Meanwhile, over the years, vague rumours had occasionally circulated concerning some alleged ‘Lost’ or ‘Missing’ UK charts, believed to date back to the ‘40s, but as yet unpublished. At one time, it had even been mooted that In Tune magazine might publish some of these missing listings, but nothing ever transpired – so, increasingly, it seemed that these missing charts must be merely another Urban Myth.
But now, astonishingly, nearly six decades after the event, here they are.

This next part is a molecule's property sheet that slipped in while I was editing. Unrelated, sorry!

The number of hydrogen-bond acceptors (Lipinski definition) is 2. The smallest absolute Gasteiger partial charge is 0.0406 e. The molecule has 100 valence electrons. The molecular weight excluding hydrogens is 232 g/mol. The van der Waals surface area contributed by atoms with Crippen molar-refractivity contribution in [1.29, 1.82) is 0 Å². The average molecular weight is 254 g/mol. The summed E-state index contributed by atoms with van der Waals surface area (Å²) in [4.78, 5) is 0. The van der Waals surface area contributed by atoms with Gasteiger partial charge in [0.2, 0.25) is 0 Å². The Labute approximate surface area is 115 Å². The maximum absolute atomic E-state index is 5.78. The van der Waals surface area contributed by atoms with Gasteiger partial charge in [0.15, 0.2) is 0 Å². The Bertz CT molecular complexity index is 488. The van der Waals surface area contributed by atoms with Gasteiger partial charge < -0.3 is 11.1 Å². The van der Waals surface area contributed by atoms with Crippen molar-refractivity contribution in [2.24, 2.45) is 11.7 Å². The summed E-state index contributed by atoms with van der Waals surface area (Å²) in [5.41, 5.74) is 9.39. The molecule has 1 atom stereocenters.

Having been languishing in storage for decades, these – previously-unpublished – charts represent the hitherto-unfulfilled notion of some one who, with the benefit of hindsight, was clearly something of a visionary. The star of this remarkable enterprise turns out to be one Colin Brown, a man readily known within the music industry, having worked variously as a performer, musician, manager, agent, and back-room boy for various music publishers and record companies, for more years than he cared to remember. In more recent years he operated as a consultant, specialising in ‘vintage’ music, and he handled upwards of thirty or so out-of-copyright releases each year. Colin’s infatuation with record sales and charts had bitten in the late ‘40s, and once he realised that there were no readily available stats for him to consult, he’d set about compiling his own. As you might expect, the story behind his quest is every bit as interesting as the charts themselves – and it was, naturally enough, all sparked off by an unlikely collision of circumstances.